Thermal stress responses in Antarctic yeast, Glaciozyma antarctica PI12, characterized by real-time quantitative PCR

Kenneth Francis Rodrigues, and Sook , Yee Boo and Vui , Clemente Michael Ling Wong and Nazalan Najimudin, and Abdul Munir Abdul Murad, and Nor Muhammad Mahadi, (2013) Thermal stress responses in Antarctic yeast, Glaciozyma antarctica PI12, characterized by real-time quantitative PCR. Polar Biology, 36 (3). pp. 381-389. ISSN 1432-2056

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Official URL: http://dx.doi.org/10.1007/s00300-012-1268-2

Abstract

Living organisms have some common and unique strategies to response to thermal stress. However, the amount of data on thermal stress response of certain organism is still lacking, especially psychrophilic yeast from the extreme habitat. Therefore, it is not known whether psychrophilic yeast shares the common responses of other organisms when exposed to thermal stresses. In this work, the cold shock and heat shock responses in Antarctic psychrophilic yeast Glaciozyma antarctica PI12 which had an optimal growth temperature of 12 °C were determined. The expression levels of 14 thermal stress-related genes were measured using real-time quantitative PCR (qPCR) when the yeast cells were exposed to cold shock (0 °C), mild cold shock (5 °C), and heat shock (22 °C) conditions. The expression profiles of the 14 genes at these three temperatures varied indicating that these genes had their specific roles to ensure the survival of the yeast. Under cold shock condition, the afp4 and fad genes were over-expressed possibly as a way for the G. antarctica PI12 to avoid ice crystallization in the cell and to maintain the membrane fluidity. Under the heat shock condition, hsp70 was significantly up-regulated possibly to ensure the proteins fold properly. Among the six oxidative stress-related genes, MnSOD and prx were up-regulated under cold shock and heat shock, respectively, possibly to reduce the negative effects caused by oxidative stress. Interestingly, it was found that the trehalase gene, nth1 that plays a role in degrading excess trehalose, was down-regulated under the heat shock condition possibly as an alternative way to accumulate trehalose in the cells to protecting them from being damaged.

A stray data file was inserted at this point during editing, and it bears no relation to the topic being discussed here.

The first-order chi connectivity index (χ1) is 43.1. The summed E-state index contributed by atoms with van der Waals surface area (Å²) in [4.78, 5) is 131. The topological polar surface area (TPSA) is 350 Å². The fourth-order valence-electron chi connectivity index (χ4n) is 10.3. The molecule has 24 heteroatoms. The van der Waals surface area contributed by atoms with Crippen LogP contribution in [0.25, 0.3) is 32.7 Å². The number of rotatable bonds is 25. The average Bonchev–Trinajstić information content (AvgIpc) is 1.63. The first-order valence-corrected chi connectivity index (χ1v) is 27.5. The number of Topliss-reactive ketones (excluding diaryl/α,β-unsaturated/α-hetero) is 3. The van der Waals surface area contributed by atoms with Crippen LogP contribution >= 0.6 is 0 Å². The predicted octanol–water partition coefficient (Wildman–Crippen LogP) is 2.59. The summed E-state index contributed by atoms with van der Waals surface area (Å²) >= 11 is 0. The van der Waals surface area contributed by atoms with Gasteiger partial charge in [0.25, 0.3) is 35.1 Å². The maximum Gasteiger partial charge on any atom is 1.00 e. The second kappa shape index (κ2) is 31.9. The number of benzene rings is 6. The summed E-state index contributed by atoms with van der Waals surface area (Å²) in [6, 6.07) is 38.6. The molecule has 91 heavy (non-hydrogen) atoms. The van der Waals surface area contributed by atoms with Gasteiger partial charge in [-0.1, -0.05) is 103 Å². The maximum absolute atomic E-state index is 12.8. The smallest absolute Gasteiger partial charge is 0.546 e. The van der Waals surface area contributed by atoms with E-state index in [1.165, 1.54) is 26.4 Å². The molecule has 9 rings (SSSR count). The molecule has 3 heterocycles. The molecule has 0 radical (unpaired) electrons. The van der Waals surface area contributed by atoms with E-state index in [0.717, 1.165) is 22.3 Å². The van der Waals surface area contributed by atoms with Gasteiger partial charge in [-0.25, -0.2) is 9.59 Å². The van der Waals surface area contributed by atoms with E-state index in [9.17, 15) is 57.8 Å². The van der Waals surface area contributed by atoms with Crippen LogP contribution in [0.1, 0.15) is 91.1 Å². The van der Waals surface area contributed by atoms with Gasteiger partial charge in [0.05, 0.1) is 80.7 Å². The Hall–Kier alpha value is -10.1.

Item Type:Article
Uncontrolled Keywords:Antarctic yeast, Glaciozyma antarctica PI12, Heat shock, Cold shock, Real-time quantitative, PCR
Subjects:Q Science > QH Natural history > QH301 Biology
Divisions:SCHOOL > Biotechnology Research Institute (BRI)
ID Code:14534
Deposited By:IR Admin
Deposited On:28 Sep 2016 15:47
Last Modified:28 Sep 2016 15:47

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